Warmist Anthony Sharwood from The Punch finds some “cold hard proof” that it’s getting warmer. He shows a graph of snow fall at Spencer’s creek. It’s his smoking gun.
The black line shows the downward trend over the last 58 years. Pronounced decline, isn’t it. The consistent big seasons of the 1950s, ‘60s and ‘70s are a thing of the past. On average, we’re losing three quarters of a centimetre of snow each year. That’s nearly half a metre since records were first kept.
Wow! 7.5mm per year!
And those observations reveal beyond doubt that Australia is getting warmer.
Actually, they only suggest that Spencer’s creek is getting warmer. First of all, snowfall is only an indicator of temperature, a good one at that, but it’s not a graph of temperature. Secondly, he claims that data from one location can tell us something about the climate of an entire continent.
But there’s no arguing with this snow depth graph. It is elegantly simple and best of all, it represents something tangible. The graph clearly shows that less snow is falling, and less snow is sticking around. And that ain’t happening because the world’s getting cooler, as some argue.
Before he tried to claim reduced snowfall at Spencer’s creek proves warming in Australia, now he suggests it proves a global trend. No skeptic says the world hasn’t been warming over the last century/half-century. It is the last decade where the warming has been in doubt.
Now, no one’s saying the snow is going to disappear entirely this century, as predicted by a 2003 CSIRO report with a distinctly doomsday tone. But slowly, it’s going.
Could you contradict yourself anymore? He says no one is saying the snow will disappear this century, but then says the CSIRO are saying that. To his credit however, he is quite critical of global warming alarmism.
The $64 million question is why. Is all this part of a natural cycle or is the hand of human activity at work here?
Bingo! So how does he intend to answer this question?
This article is intended to be the first in an ongoing series in which The Punch asks you, our readers, to weigh in to the climate change debate in a new way. We are particularly keen to hear from those who live and work not in offices, but out there in the elements each day.
Maybe you are a lifelong ski resort worker who has seen the snow decline with your own eyes. You might be a farmer in the wheatbelt, a boat operator seeing coral bleaching on the Reef, an irrigator in the Murray/Darling basin or an indigenous Australian whose family who has lived on the land for thousands of generations.
In essence, we ask anyone who works in the natural environment to come forward and state, in this thread or in a piece of their own, whether they intuitively believe climate change is part of a natural cycle, or something of humanity’s own doing.
This approach is not anti-science. It’s about stepping beyond the typical internet arguments of “my graph is more accurate than yours”, because we’d all agree that’s never settled a single argument.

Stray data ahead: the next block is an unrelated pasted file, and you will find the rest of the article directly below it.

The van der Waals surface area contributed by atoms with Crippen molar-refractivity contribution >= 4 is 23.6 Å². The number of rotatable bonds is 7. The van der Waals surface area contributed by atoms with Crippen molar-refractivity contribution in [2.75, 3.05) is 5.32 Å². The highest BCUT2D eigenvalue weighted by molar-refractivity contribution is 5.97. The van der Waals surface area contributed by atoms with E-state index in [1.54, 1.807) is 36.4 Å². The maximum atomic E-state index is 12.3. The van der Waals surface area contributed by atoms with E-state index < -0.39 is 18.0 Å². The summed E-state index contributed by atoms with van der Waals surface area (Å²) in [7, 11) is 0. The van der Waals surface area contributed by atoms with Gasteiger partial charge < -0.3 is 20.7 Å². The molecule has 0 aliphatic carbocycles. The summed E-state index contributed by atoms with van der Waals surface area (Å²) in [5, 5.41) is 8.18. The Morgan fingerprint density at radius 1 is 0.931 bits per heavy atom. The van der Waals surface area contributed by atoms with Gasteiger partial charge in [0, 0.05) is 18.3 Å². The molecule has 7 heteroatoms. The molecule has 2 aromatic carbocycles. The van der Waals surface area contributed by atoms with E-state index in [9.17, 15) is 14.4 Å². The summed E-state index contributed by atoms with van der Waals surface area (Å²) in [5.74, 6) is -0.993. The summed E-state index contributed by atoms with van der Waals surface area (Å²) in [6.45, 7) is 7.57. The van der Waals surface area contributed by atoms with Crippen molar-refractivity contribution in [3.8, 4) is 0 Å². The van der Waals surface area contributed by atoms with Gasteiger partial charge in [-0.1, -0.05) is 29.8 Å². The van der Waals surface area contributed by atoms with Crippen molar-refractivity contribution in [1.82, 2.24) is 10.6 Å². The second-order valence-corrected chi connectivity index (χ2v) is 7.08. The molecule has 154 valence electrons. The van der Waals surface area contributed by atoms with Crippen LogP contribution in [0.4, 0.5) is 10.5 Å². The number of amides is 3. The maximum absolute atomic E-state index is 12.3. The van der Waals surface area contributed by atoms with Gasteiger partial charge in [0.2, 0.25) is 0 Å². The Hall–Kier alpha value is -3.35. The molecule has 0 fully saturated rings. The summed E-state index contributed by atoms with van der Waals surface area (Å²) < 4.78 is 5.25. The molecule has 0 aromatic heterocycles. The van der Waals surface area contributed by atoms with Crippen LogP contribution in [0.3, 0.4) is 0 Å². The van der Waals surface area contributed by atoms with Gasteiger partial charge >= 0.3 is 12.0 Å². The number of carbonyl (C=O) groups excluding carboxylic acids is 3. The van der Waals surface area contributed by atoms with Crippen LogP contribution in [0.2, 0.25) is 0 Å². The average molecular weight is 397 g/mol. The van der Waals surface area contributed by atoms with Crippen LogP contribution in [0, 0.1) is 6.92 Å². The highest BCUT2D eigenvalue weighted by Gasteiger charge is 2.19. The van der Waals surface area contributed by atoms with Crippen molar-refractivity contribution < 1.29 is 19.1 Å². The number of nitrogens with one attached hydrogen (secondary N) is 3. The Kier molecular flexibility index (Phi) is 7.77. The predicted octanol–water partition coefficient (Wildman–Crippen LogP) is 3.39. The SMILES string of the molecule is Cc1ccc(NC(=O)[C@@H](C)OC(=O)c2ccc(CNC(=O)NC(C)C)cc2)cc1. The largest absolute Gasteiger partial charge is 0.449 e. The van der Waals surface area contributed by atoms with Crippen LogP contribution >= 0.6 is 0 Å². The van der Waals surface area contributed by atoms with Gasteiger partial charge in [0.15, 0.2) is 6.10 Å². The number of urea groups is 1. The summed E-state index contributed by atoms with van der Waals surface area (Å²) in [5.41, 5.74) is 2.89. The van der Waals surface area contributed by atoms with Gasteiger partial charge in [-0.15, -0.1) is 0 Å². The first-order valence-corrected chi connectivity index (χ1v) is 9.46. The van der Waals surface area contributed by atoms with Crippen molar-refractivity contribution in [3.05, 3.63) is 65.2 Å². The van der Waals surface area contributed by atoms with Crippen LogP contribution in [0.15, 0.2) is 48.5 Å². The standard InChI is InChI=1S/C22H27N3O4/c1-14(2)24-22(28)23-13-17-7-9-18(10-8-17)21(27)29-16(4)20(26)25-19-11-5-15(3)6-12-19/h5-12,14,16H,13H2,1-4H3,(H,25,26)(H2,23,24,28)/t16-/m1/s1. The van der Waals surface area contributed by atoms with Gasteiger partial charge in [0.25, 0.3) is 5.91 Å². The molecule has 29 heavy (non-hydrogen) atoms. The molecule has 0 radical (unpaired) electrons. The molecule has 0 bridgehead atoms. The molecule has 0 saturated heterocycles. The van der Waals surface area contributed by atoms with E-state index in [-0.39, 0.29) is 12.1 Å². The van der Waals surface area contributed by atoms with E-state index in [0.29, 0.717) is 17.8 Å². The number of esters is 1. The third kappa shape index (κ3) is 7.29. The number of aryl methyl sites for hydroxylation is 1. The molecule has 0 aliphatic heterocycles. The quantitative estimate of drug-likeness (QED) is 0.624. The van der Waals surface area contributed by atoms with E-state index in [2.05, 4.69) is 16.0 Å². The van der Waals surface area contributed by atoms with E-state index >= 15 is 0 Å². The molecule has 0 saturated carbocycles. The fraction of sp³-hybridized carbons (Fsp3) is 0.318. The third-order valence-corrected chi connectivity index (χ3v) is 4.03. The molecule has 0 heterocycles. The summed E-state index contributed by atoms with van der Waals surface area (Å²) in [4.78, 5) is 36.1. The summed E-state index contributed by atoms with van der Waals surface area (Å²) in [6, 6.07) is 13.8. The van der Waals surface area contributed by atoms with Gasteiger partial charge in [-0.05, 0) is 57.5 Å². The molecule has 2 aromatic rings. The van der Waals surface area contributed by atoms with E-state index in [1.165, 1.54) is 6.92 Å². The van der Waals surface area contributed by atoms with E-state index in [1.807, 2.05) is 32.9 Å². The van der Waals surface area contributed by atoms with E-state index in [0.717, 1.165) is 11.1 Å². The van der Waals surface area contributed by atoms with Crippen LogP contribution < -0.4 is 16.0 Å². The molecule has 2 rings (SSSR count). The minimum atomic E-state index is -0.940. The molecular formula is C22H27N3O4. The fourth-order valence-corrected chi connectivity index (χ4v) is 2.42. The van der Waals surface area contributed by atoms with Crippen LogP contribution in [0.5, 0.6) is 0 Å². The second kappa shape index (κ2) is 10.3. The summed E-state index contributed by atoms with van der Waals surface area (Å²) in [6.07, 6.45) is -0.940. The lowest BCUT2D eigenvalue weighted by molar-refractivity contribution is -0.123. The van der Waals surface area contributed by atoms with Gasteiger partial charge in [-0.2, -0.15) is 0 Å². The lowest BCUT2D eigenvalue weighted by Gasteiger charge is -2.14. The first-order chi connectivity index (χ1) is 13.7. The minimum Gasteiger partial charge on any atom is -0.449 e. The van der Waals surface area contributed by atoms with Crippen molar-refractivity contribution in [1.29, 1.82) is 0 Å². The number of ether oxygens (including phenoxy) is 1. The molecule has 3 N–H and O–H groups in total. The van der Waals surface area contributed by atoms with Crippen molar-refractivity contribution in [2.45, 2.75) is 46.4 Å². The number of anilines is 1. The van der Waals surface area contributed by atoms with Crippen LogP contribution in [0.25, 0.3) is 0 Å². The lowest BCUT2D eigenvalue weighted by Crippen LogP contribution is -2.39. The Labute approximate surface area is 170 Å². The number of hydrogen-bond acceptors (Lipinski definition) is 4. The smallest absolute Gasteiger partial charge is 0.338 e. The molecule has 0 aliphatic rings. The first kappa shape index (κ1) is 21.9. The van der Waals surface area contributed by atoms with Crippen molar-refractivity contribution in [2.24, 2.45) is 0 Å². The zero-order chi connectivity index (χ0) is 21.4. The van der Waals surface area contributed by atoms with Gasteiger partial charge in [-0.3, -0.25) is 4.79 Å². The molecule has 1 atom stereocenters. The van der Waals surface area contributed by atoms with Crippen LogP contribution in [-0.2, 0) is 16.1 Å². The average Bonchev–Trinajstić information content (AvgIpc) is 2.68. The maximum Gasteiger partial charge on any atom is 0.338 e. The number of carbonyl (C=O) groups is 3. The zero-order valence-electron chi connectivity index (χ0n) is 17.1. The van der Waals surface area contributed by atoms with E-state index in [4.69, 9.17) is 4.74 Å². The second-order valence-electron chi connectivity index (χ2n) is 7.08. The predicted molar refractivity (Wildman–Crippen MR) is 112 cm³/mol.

How is human anecdotal evidence of climate change going to prove that:
- the current climate is unusual or
- that humans are responsible?
In a lifespan, humans can only directly observe on average about eighty years of climate change. In the context of geological time, this is insignificant.
Let me tell you what my gut tells me, in an attempt to set the snowball rolling, so to speak.
My gut tells me the snow is disappearing much quicker than it would be if people weren’t spewing all kinds of gunk into the atmosphere.
I vividly remember my ski trip way back in the record 1981 season, when you could walk straight out onto the snow from the second floor balcony at our lodge in Perisher. The snow hasn’t been anywhere near that level since.
That’s not to take one enormous snow year as evidence of anything, just as one big cyclone proves nothing in and of itself.
But as someone who has not missed an Australian snow season as either visitor or resort employee for 31 years now, the rate of snow decline just feels wrong.
Of course Sharwood, the omnipotent, hundred-million year old being that he is, is in a position to tell us what is an unusual climate.
Australia has always been a marginal ski country. But the rate at which it is becoming ever more marginal leads me to the irresistible conclusion that external forces are at play beyond the regular fluctuations implicit in the very concept of “climate”.
In short, and to paraphrase the movie The Castle, “it’s the vibe”.
One last time, I admit that this is hardly science. And again, that’s the point.
So what is the point, then? How do you intend to solve a science problem by telling stories?
The world is warming. Surely there are those of you out there who deal with this reality every day. You see it. You feel it. You know there have always been droughts and floods and temperature extremes, but you know this feels different.
Because Sharwood was obviously around five million years ago to know what the current climate feels different in comparison to.